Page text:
From Our 2009 Archives
Drug Combo Extends Life With Breast Cancer
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Women Live Longer With Tykerb-Herceptin Combination After Herceptin Alone Fails
Reviewed By Brunilda Nazario, MD
Dec. 11, 2009 (San Antonio) -- For the first time, a drug treatment has been shown to extend the lives of women with metastatic breast cancer after Herceptin alone failed.
In a study of nearly 300 women, those given the combo lived four-and-a-half months longer than those given Tykerb alone. All of the women in the study had metastatic disease that had continued to spread even after treatments that included Herceptin.
Fifty-six percent of the women were still alive a year after treatment began -- results unheard of in patients with advanced disease who fail Herceptin, Duke University's Kimberly Blackwell, MD, tells WebMD.
The findings were presented at the San Antonio Breast Cancer Symposium.
How Herceptin and Tykerb Work
About 20% of breast cancer patients have HER2-positive cancers -- tumors that have too much of a type of protein called HER2, which promotes the growth of cancer cells. Herceptin blocks HER2 from breast cancer cells.
But metastatic breast cancer eventually becomes resistant to Herceptin. So researchers have searched for new drugs that target HER2.
Tykerb is such a drug. It zeroes in on two related proteins -- HER2 and EGFR -- that play a critical role in the growth and spread of cancer.
"It's sort of a double whammy, disabling the HER2 protein in two places instead of one," Blackwell says.
Tykerb-Herceptin Combo Extends Breast Cancer Patients' Lives
Blackwell and colleagues studied 295 women with metastatic breast cancer, meaning their cancer had spread to other organs.
All had been treated with Herceptin alone or in combination with various chemotherapy drugs but were still were getting worse.
Half the women then got Tykerb; the other half got the Tykerb-Herceptin combination.
Those who got the combination therapy were 26% less likely to die over the course of the study. They lived an average of about 14 months vs. 9.5 months for those who got Tykerb alone.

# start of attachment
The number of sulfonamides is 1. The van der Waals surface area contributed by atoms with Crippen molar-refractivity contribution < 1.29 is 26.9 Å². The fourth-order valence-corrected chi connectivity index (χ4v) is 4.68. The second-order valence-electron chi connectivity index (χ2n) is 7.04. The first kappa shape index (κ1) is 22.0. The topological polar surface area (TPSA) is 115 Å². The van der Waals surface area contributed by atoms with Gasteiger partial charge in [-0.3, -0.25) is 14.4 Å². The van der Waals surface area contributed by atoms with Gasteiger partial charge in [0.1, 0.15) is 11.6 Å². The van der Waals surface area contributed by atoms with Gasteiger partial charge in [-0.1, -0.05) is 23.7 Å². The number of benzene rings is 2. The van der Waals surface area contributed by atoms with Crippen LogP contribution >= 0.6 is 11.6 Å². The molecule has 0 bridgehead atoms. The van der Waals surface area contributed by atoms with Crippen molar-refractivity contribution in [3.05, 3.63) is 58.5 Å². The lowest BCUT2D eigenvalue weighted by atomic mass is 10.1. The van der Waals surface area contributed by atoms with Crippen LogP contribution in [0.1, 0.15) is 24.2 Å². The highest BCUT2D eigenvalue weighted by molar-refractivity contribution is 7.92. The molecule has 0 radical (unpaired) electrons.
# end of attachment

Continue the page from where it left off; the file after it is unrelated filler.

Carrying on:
Adding Tykerb to Herceptin did not worsen the side effects. "As a clinician, I think it's amazing there was no increase in side effects with the combination of drugs," Blackwell says.
Edith Perez, MD, a breast cancer specialist at the Mayo Clinic in Jacksonville, Fla., tells WebMD that the results of the study have been eagerly awaited.
"In the U.S., there's a tendency of doctors to take women off Herceptin once it fails to help, but this shows significant benefit to continuing with it and adding a second targeted agent," she says. Perez says the combo is now being tested in women with early-stage breast cancer, for whom they expect it to work even better.
The study was funded by GlaxoSmithKline, which makes Tykerb. Blackwell consults for GlaxoSmithKline and for Genentech, maker of Herceptin.
Avastin Fails to Improve Breast Cancer Patients' Survival
Also at the meeting, two large studies showed that adding the targeted drug Avastin to standard chemotherapy modestly delayed the time until advanced cancer got worse but had no overall effect in survival.
Given the high cost of Avastin and the risk of side effects such as blood clots in the lungs and kidney problems, should women be offered the treatment?
That's the $100,000 question, Perez says. She was not involved with the work.
"It's hard to justify giving the drug to all the women. But we would like to offer it to that one in four it might help. We have to wrestle with the issue," she says.
Researchers are now trying to find biomarkers that will help pinpoint which women will benefit from the drugs and which won't, Perez says.
SOURCES: 32nd Annual San Antonio Breast Cancer Symposium, San Antonio, Dec. 9-13, 2009.